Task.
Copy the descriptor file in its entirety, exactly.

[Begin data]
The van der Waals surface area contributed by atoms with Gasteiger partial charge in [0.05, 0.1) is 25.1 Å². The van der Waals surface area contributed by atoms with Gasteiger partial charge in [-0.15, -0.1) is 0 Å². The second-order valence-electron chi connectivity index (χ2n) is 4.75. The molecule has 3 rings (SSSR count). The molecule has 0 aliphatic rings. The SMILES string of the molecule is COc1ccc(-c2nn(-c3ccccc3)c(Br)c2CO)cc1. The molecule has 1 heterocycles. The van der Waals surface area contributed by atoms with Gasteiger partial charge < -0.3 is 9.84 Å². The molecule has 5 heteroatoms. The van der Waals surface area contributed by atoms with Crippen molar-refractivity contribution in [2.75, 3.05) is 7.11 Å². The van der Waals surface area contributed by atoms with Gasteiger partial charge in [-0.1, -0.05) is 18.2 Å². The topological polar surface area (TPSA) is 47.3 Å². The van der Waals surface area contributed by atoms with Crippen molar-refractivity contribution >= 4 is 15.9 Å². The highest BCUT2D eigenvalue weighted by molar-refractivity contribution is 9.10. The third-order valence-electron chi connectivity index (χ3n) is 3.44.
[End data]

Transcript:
The van der Waals surface area contributed by atoms with Gasteiger partial charge in [0.05, 0.1) is 25.1 Å². The van der Waals surface area contributed by atoms with Gasteiger partial charge in [-0.15, -0.1) is 0 Å². The second-order valence-electron chi connectivity index (χ2n) is 4.75. The molecule has 3 rings (SSSR count). The molecule has 0 aliphatic rings. The SMILES string of the molecule is COc1ccc(-c2nn(-c3ccccc3)c(Br)c2CO)cc1. The molecule has 1 heterocycles. The van der Waals surface area contributed by atoms with Gasteiger partial charge < -0.3 is 9.84 Å². The molecule has 5 heteroatoms. The van der Waals surface area contributed by atoms with Crippen molar-refractivity contribution in [2.75, 3.05) is 7.11 Å². The van der Waals surface area contributed by atoms with Gasteiger partial charge in [-0.1, -0.05) is 18.2 Å². The topological polar surface area (TPSA) is 47.3 Å². The van der Waals surface area contributed by atoms with Crippen molar-refractivity contribution >= 4 is 15.9 Å². The highest BCUT2D eigenvalue weighted by molar-refractivity contribution is 9.10. The third-order valence-electron chi connectivity index (χ3n) is 3.44.